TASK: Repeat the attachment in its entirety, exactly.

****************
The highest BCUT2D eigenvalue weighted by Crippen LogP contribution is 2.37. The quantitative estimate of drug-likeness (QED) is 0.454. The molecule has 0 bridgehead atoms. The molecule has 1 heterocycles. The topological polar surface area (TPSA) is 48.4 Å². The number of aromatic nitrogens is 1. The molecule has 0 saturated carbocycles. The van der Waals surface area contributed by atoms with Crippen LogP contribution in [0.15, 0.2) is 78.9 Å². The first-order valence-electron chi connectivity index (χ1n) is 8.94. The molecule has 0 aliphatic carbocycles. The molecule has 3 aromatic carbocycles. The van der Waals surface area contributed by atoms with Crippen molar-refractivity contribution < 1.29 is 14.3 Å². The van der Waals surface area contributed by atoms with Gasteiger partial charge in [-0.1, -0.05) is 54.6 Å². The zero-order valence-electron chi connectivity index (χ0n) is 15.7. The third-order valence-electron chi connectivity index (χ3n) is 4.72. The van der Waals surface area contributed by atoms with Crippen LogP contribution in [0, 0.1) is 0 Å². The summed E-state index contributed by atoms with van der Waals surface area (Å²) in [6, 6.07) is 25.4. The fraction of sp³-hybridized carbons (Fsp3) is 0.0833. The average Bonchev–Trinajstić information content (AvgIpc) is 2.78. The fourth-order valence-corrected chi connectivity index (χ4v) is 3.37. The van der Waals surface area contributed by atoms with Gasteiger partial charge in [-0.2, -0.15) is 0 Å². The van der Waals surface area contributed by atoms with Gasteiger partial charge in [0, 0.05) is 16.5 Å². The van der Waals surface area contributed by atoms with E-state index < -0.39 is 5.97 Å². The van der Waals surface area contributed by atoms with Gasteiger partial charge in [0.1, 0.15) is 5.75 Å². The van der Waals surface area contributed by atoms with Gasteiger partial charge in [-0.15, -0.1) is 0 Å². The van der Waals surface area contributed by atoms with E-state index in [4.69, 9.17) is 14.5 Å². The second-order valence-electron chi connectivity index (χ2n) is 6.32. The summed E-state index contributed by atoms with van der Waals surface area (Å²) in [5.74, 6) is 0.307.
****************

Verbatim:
The highest BCUT2D eigenvalue weighted by Crippen LogP contribution is 2.37. The quantitative estimate of drug-likeness (QED) is 0.454. The molecule has 0 bridgehead atoms. The molecule has 1 heterocycles. The topological polar surface area (TPSA) is 48.4 Å². The number of aromatic nitrogens is 1. The molecule has 0 saturated carbocycles. The van der Waals surface area contributed by atoms with Crippen LogP contribution in [0.15, 0.2) is 78.9 Å². The first-order valence-electron chi connectivity index (χ1n) is 8.94. The molecule has 0 aliphatic carbocycles. The molecule has 3 aromatic carbocycles. The van der Waals surface area contributed by atoms with Crippen molar-refractivity contribution < 1.29 is 14.3 Å². The van der Waals surface area contributed by atoms with Gasteiger partial charge in [-0.1, -0.05) is 54.6 Å². The zero-order valence-electron chi connectivity index (χ0n) is 15.7. The third-order valence-electron chi connectivity index (χ3n) is 4.72. The van der Waals surface area contributed by atoms with Crippen LogP contribution in [0, 0.1) is 0 Å². The summed E-state index contributed by atoms with van der Waals surface area (Å²) in [6, 6.07) is 25.4. The fraction of sp³-hybridized carbons (Fsp3) is 0.0833. The average Bonchev–Trinajstić information content (AvgIpc) is 2.78. The fourth-order valence-corrected chi connectivity index (χ4v) is 3.37. The van der Waals surface area contributed by atoms with Gasteiger partial charge in [-0.2, -0.15) is 0 Å². The van der Waals surface area contributed by atoms with Gasteiger partial charge in [0, 0.05) is 16.5 Å². The van der Waals surface area contributed by atoms with E-state index < -0.39 is 5.97 Å². The van der Waals surface area contributed by atoms with Gasteiger partial charge in [0.1, 0.15) is 5.75 Å². The van der Waals surface area contributed by atoms with Gasteiger partial charge in [-0.15, -0.1) is 0 Å². The van der Waals surface area contributed by atoms with E-state index in [4.69, 9.17) is 14.5 Å². The second-order valence-electron chi connectivity index (χ2n) is 6.32. The summed E-state index contributed by atoms with van der Waals surface area (Å²) in [5.74, 6) is 0.307.